Police Chief Explains How Tesla Patrol Cars Saved Their Department Tons Of Money

Police budgets have been a political hot topic for a number of years. No matter what side of the fence you fall on, you'll likely agree that the police should take steps to save the public money where they can. One department in Wisconsin believes it can save its taxpayers around $80,000 a year by going electric. The department had previously fielded Ford Explorers, which aren't the most economical choice of vehicle. Most other departments aren't too eco-friendly either, with vehicles like the Dodge Charger being very popular in the policing world. Chargers are popular with police departments for a few reasons. The respectable top speed and bulked-up suspension make it handy in a chase, but on the flip side, the 5.7 liter Hemi engine doesn't make it the most economical or eco-friendly vehicle on the road (via i-5 Cars). The Somerset police department's chief, Joel Trepczyk, mentioned that previous efforts to go green have included reducing vehicle numbers from three to five and buying a Ford Fusion hybrid back in 2019.

In contrast, the Tesla Model Y that Somerset police are hoping to switch to is very eco-friendly — provided it stays on the road long enough. While parts for the high-tech vehicle tend to be more expensive than they are for many gas cars, Teslas also tend to be more reliable — which drives repair costs down. The vehicles are also covered by a pretty solid warranty, though things like Police Departments are likely to view warranties in a different way to standard consumers as they rack up the miles and tend to engage in what could be deemed high-risk activities. Still, Somerset PD may save a bundle over the years — assuming the chief's math is correct.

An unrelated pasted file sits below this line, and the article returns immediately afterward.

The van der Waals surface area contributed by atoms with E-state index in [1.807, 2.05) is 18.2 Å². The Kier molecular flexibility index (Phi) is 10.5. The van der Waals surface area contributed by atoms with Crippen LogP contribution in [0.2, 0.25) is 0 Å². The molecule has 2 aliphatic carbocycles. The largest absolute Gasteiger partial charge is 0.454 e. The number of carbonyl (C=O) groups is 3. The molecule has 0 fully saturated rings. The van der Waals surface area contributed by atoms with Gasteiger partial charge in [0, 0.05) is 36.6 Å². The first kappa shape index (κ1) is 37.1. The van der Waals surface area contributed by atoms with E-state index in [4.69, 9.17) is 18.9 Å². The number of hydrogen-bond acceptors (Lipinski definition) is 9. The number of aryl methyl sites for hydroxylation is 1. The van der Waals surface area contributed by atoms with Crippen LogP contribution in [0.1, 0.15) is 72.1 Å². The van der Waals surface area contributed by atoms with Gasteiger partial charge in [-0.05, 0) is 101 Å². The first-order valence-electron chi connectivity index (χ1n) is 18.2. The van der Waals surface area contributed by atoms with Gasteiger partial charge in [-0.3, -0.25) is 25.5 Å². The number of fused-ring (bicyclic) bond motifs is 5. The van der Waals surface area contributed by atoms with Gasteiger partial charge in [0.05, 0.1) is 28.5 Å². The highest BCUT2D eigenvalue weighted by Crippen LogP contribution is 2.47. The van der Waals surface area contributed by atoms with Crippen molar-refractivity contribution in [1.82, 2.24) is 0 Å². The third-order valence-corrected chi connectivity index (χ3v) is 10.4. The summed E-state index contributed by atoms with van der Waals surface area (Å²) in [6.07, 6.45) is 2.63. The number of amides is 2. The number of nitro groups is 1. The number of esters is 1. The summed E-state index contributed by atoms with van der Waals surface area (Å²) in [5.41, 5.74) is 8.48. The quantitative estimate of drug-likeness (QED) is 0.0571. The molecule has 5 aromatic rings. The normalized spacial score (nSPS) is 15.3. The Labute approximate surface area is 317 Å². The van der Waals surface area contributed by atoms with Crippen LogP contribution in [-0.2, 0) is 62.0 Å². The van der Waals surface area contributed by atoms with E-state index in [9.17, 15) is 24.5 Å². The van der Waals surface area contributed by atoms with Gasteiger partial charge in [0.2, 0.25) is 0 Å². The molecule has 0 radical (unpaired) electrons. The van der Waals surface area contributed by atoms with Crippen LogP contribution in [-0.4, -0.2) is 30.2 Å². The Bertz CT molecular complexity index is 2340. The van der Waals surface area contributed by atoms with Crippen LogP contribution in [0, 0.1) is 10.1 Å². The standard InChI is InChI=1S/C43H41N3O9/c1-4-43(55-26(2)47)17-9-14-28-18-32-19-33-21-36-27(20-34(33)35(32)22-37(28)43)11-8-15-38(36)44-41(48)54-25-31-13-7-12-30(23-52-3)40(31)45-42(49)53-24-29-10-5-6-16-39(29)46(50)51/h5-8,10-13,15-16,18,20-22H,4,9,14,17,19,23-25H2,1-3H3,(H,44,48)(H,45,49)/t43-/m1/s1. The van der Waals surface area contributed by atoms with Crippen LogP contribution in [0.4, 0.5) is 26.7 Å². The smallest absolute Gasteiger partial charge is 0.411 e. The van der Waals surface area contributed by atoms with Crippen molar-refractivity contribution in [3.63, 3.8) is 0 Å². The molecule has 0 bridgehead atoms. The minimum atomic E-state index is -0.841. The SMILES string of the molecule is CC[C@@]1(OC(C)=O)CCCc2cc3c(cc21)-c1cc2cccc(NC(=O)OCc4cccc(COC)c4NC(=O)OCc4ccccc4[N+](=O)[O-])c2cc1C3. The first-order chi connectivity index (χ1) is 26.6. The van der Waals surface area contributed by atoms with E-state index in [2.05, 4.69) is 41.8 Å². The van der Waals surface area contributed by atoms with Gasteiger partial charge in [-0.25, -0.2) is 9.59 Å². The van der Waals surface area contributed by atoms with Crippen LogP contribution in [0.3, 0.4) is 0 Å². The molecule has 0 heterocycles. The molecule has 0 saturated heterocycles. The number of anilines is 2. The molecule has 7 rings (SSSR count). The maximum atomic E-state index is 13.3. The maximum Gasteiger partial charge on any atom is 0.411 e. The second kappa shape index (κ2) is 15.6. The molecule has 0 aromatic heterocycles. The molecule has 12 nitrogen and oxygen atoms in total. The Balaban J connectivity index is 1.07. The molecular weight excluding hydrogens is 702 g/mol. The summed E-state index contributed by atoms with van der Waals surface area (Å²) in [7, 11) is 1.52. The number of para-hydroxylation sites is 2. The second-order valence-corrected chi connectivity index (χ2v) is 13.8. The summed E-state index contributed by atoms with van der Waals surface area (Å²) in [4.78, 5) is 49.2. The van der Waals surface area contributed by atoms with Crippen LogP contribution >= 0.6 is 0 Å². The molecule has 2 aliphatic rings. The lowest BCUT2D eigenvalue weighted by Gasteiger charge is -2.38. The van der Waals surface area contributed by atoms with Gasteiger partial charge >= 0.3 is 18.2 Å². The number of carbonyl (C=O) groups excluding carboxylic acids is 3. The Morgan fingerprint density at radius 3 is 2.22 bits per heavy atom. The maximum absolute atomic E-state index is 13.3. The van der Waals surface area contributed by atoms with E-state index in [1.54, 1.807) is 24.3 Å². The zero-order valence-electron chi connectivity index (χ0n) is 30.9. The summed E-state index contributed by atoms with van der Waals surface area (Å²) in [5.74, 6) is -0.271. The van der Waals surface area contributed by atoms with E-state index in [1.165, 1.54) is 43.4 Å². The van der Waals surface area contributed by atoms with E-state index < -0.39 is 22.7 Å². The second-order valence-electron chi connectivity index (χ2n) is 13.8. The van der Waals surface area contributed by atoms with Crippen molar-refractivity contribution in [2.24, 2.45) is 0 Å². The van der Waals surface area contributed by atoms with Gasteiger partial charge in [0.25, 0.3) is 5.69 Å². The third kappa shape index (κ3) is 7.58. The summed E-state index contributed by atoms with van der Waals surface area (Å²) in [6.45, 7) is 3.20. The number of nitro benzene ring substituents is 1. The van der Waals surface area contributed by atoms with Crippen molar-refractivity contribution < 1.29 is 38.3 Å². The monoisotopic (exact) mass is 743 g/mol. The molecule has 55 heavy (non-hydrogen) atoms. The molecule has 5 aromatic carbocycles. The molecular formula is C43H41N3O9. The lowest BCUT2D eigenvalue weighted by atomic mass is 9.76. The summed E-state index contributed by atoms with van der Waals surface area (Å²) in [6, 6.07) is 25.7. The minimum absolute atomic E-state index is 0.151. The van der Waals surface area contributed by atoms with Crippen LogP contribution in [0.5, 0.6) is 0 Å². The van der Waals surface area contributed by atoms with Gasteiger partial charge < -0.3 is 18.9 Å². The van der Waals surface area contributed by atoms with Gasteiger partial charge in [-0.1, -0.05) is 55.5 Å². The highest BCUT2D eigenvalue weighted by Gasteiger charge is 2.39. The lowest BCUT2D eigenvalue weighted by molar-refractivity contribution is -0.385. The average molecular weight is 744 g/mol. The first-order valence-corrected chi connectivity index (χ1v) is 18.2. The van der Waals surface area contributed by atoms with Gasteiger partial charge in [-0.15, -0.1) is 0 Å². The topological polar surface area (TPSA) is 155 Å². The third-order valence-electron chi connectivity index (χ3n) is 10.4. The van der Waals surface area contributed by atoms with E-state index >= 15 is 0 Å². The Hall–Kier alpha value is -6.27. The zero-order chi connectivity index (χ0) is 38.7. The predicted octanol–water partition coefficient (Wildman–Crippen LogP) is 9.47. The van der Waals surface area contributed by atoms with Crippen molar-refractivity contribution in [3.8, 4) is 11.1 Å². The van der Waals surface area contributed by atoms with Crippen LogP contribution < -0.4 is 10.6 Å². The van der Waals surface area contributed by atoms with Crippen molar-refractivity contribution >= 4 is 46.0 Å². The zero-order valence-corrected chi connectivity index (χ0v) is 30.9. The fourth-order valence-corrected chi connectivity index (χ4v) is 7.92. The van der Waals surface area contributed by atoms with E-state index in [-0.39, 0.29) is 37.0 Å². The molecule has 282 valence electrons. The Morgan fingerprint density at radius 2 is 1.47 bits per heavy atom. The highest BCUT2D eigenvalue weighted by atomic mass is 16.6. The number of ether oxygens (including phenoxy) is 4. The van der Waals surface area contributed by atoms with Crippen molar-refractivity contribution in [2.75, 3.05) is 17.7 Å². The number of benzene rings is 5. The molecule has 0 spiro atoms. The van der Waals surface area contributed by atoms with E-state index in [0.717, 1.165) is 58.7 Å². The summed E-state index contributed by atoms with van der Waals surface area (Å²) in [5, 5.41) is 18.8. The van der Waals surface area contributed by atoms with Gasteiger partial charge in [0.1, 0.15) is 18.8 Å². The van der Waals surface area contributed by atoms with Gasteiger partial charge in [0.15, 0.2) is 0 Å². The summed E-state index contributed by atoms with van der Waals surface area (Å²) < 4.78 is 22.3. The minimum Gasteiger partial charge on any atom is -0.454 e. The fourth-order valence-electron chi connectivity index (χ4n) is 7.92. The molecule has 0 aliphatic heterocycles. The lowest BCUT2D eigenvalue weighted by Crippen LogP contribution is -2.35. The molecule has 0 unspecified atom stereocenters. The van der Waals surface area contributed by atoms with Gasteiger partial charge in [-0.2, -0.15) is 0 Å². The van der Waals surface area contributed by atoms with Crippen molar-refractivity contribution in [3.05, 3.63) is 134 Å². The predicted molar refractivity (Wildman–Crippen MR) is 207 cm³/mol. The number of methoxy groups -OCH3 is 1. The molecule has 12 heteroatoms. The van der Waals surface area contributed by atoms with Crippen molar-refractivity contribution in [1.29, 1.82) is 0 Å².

Police Department expects to save $80,000 per car

According to Police1 News, the chief of Somerset Police hasn't made the switch because the Tesla will perform better in a chase or can pack more suspects into the back. Instead, Chief Joel Trepczyk has made the switch purely for financial reasons. The chief expects his department to save a staggering $80,000 per vehicle over its 10-year lifespan. The list of areas where the Model Y could present a saving included a lack of "oil changes," its "battery designed for 500,000 miles," its "five-year/125,000 mile drivetrain and battery warranty," and the fact it is "American made." The Model Y's 300-mile range is also more than enough to handle the average shift — which the Chief says averages between 30 and 60 miles. The chief explains the stark contrast between the Model Y and one of the department's previous vehicles, saying: "Our most recent retired Ford Police Interceptor Utility racked up over $15,000 worth of maintenance and repair, depreciated over $30,000 and was averaging 10 MPG over its five-year/100,000-mile duty cycle." The vehicles cost the department $60,000 each, and the purchase price has been covered through a mixture of LEA grants and donations. A level 2 charging station has also been donated and installed at the station, so the cars can be topped up while off duty.

Apparently, feedback from the officers driving the Teslas has been good so far, and Somerset PD isn't the only department who have made the switch. Chief Trepczyk says that other local departments, including Eden Prairie Police Department and Eagan Police Department, have also jumped on the electric bandwagon.